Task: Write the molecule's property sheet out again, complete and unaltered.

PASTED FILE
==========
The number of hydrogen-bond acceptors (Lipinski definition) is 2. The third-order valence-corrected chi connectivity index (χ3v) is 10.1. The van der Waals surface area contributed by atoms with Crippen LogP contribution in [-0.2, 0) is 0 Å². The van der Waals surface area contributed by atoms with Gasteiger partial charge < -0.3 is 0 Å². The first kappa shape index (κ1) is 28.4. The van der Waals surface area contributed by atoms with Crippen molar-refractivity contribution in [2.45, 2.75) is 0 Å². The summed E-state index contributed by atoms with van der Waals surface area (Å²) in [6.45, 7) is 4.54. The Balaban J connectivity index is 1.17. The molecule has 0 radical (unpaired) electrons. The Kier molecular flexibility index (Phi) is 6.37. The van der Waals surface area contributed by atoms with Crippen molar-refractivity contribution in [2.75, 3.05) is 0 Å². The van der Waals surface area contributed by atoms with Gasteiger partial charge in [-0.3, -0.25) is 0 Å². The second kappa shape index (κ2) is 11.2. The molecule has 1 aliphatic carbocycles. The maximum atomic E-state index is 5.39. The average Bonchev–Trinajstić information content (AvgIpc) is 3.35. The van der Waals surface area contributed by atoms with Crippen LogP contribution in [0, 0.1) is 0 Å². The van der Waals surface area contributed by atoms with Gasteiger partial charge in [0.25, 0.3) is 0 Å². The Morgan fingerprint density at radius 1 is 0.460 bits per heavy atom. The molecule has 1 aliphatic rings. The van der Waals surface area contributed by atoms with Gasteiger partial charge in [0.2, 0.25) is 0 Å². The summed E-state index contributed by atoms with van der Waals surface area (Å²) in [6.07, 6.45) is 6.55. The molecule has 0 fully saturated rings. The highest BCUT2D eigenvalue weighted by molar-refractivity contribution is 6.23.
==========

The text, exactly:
The number of hydrogen-bond acceptors (Lipinski definition) is 2. The third-order valence-corrected chi connectivity index (χ3v) is 10.1. The van der Waals surface area contributed by atoms with Crippen LogP contribution in [-0.2, 0) is 0 Å². The van der Waals surface area contributed by atoms with Gasteiger partial charge < -0.3 is 0 Å². The first kappa shape index (κ1) is 28.4. The van der Waals surface area contributed by atoms with Crippen molar-refractivity contribution in [2.45, 2.75) is 0 Å². The summed E-state index contributed by atoms with van der Waals surface area (Å²) in [6.45, 7) is 4.54. The Balaban J connectivity index is 1.17. The molecule has 0 radical (unpaired) electrons. The Kier molecular flexibility index (Phi) is 6.37. The van der Waals surface area contributed by atoms with Crippen molar-refractivity contribution in [2.75, 3.05) is 0 Å². The van der Waals surface area contributed by atoms with Gasteiger partial charge in [-0.3, -0.25) is 0 Å². The second kappa shape index (κ2) is 11.2. The molecule has 1 aliphatic carbocycles. The maximum atomic E-state index is 5.39. The average Bonchev–Trinajstić information content (AvgIpc) is 3.35. The van der Waals surface area contributed by atoms with Crippen LogP contribution in [0, 0.1) is 0 Å². The van der Waals surface area contributed by atoms with Gasteiger partial charge in [0.25, 0.3) is 0 Å². The Morgan fingerprint density at radius 1 is 0.460 bits per heavy atom. The molecule has 1 aliphatic rings. The van der Waals surface area contributed by atoms with Gasteiger partial charge in [0.2, 0.25) is 0 Å². The summed E-state index contributed by atoms with van der Waals surface area (Å²) in [6.07, 6.45) is 6.55. The molecule has 0 fully saturated rings. The highest BCUT2D eigenvalue weighted by molar-refractivity contribution is 6.23.